Need some help regarding stringing

Discussion in 'Stringing Techniques / Stringing Machines' started by fivepointfiveplayer, Nov 10, 2017.

  1. fivepointfiveplayer

    fivepointfiveplayer New User

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    So I'm planning on buying a stringing machine to learn stringing. I have decided to buy the cheap klippermate to start off. I was searching around for issues with bad string job for first timers and I came across this thread. This is a bad string job

    https://tt.tennis-warehouse.com/index.php?threads/botched-string-job-query.527336/

    So can someone explain what exactly is wrong in that in detail without too much technical terms I don't understand? How do you say the strings are wavy? I don't see an apparent mistake in the string job. But people on that thread are calling it terrible so I want to know why.
     
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  2. am1899

    am1899 Professional

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    First off, the racquet in question is supposed to have 20 crosses. And there are not supposed to be any shared holes.

    The racquet in the picture has 21 crosses, and a couple of the grommets have been stretched to share both a cross string and a main string.

    There's no way to sugar coat it - these are terrible errors, illustrating inexperience and incompetence.
     
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  3. krisdrum

    krisdrum Rookie

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    1) Too many cross strings (the ones that go across the racquet, not up and down running parallel to the handle/grip)
    2) Strung with "shared holes". More than 1 string going through the same grommet/hole. This racquet should not have shared holes.

    Each racquet has a unique "pattern" of mains (up and down), crosses (side to side) and which string goes through which holes, where the strings should start, where they should end and be tied off. The stringer of that racquet did not follow the right pattern.

    As a new stringer, there are lots of places to find these patterns and videos/instructions to help guide you through your first few string jobs. I'm new to stringing as well, and have found the process pretty straightforward and rather gratifying. I'd say buying my own machine has been one of the best tennis purchases I've made.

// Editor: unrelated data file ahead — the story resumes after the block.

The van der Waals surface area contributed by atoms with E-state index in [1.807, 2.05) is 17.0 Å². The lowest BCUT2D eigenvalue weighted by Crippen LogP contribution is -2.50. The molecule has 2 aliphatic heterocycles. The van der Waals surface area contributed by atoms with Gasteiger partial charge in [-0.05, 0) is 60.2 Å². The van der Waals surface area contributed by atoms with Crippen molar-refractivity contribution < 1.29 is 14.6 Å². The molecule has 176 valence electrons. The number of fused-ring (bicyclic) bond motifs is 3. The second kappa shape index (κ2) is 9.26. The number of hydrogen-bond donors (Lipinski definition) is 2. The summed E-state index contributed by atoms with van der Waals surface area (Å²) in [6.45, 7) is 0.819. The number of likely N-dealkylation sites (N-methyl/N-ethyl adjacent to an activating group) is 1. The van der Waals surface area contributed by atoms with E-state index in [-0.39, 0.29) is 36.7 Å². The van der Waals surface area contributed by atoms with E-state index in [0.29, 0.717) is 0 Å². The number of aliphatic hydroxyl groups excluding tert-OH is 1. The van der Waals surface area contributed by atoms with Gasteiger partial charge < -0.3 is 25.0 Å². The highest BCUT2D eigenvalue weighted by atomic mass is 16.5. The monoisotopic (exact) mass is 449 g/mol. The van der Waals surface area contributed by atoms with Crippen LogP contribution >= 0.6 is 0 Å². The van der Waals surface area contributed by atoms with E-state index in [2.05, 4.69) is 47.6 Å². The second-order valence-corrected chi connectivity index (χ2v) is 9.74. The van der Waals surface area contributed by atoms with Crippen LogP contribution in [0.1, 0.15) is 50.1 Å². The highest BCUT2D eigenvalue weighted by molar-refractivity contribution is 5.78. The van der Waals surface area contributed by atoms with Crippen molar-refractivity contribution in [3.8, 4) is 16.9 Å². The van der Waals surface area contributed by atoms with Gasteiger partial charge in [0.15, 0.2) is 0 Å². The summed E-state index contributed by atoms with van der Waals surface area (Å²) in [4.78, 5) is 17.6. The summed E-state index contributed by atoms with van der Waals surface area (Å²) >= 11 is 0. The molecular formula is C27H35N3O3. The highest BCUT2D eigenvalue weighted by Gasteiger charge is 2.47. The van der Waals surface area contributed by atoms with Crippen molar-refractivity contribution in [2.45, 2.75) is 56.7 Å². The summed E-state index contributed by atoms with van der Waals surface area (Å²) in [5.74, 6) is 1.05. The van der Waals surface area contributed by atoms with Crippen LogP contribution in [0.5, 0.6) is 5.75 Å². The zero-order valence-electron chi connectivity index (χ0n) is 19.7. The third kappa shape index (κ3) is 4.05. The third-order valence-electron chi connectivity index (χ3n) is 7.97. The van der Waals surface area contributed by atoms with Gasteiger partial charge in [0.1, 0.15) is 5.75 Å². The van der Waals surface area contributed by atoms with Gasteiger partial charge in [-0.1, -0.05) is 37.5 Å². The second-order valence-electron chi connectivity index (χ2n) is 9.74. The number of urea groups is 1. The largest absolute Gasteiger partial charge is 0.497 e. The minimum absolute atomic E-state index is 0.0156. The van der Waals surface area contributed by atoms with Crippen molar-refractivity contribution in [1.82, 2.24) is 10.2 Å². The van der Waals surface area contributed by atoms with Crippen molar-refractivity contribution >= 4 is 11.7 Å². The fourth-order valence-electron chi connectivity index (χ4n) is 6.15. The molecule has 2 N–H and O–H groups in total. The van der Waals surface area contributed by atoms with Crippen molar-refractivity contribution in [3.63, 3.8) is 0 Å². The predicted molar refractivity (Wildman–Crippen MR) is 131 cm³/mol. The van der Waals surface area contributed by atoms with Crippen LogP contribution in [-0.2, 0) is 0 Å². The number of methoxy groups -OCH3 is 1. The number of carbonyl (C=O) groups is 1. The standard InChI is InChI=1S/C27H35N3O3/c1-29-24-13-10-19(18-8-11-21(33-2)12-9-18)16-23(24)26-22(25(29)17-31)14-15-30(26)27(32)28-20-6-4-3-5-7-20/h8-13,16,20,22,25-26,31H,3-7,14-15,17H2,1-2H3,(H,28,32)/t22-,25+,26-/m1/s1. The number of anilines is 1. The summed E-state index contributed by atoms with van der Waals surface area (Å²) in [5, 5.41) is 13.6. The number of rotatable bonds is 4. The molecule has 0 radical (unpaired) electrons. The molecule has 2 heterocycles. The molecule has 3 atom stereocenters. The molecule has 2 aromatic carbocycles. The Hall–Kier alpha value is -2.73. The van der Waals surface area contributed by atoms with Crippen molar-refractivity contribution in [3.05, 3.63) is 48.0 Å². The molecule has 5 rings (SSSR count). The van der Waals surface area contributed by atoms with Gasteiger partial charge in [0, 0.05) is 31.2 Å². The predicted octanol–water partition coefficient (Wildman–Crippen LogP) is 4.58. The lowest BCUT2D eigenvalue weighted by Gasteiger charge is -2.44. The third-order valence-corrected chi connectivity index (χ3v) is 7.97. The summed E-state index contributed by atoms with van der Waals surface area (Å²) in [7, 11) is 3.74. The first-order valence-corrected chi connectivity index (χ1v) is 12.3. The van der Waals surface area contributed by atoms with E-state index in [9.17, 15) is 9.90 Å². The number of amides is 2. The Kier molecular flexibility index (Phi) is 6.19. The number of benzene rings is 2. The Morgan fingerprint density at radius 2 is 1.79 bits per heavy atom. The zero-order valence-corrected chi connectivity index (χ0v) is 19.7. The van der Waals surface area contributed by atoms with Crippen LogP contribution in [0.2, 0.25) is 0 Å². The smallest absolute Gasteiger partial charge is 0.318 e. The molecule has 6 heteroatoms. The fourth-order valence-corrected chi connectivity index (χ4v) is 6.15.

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  4. jwocky

    jwocky New User

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    @fivepointfiveplayer -
    In the picture you referenced:
    X21 - the last cross is correct
    HOWEVER:
    X20 (second cross from bottom or twentieth counting from top) should not be there at all,
    and then
    RM8 (outermost - eighth - main on right side) at the bottom should be in grommet 9, which is one grommet hole to the right; that is, the one where that "extra" 20th cross is shown.

    Compare with this picture (https://img.tennis-warehouse.com/reviews/PCT-r1.jpg) from the TW review of that Babolat Pure Control Tour racquet.

    Hope this helps.

    There are many threads with advice so use the search feature first - but as a first time stringer please take your time with your first several racquets (esp if they are different brand/types) because the reward for going fast is that one gets to do it all over again!
     
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  5. Nellie

    Nellie Hall of Fame

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    Non-technical answer - at least one of the crosses goes through a wrong pair of holes (meant only for the mains) and the end of one of the mains passes through the wrong hole meant for the crosses. To avoid this problem take a picture of your racquet before you cut the old strings and place pieces of tape showing where there the knots are tied.